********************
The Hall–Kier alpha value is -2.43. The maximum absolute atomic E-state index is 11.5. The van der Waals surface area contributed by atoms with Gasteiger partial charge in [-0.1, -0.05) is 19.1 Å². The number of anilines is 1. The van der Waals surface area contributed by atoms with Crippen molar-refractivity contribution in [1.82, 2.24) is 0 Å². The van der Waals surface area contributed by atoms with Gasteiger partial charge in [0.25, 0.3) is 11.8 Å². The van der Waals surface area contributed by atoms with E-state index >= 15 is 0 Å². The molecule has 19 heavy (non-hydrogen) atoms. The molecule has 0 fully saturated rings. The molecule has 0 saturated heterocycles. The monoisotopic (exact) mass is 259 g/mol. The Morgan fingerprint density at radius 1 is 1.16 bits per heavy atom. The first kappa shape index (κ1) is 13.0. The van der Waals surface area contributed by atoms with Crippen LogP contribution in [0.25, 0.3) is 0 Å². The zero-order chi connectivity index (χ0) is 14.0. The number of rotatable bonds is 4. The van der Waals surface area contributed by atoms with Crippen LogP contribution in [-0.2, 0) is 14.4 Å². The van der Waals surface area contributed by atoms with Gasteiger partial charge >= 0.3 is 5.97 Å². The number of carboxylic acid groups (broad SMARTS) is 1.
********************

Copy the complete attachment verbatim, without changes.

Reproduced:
The Hall–Kier alpha value is -2.43. The maximum absolute atomic E-state index is 11.5. The van der Waals surface area contributed by atoms with Gasteiger partial charge in [-0.1, -0.05) is 19.1 Å². The number of anilines is 1. The van der Waals surface area contributed by atoms with Crippen molar-refractivity contribution in [1.82, 2.24) is 0 Å². The van der Waals surface area contributed by atoms with Gasteiger partial charge in [0.25, 0.3) is 11.8 Å². The van der Waals surface area contributed by atoms with E-state index >= 15 is 0 Å². The molecule has 19 heavy (non-hydrogen) atoms. The molecule has 0 fully saturated rings. The molecule has 0 saturated heterocycles. The monoisotopic (exact) mass is 259 g/mol. The Morgan fingerprint density at radius 1 is 1.16 bits per heavy atom. The first kappa shape index (κ1) is 13.0. The van der Waals surface area contributed by atoms with Crippen LogP contribution in [0.25, 0.3) is 0 Å². The zero-order chi connectivity index (χ0) is 14.0. The number of rotatable bonds is 4. The van der Waals surface area contributed by atoms with Crippen LogP contribution in [-0.2, 0) is 14.4 Å². The van der Waals surface area contributed by atoms with Gasteiger partial charge >= 0.3 is 5.97 Å². The number of carboxylic acid groups (broad SMARTS) is 1.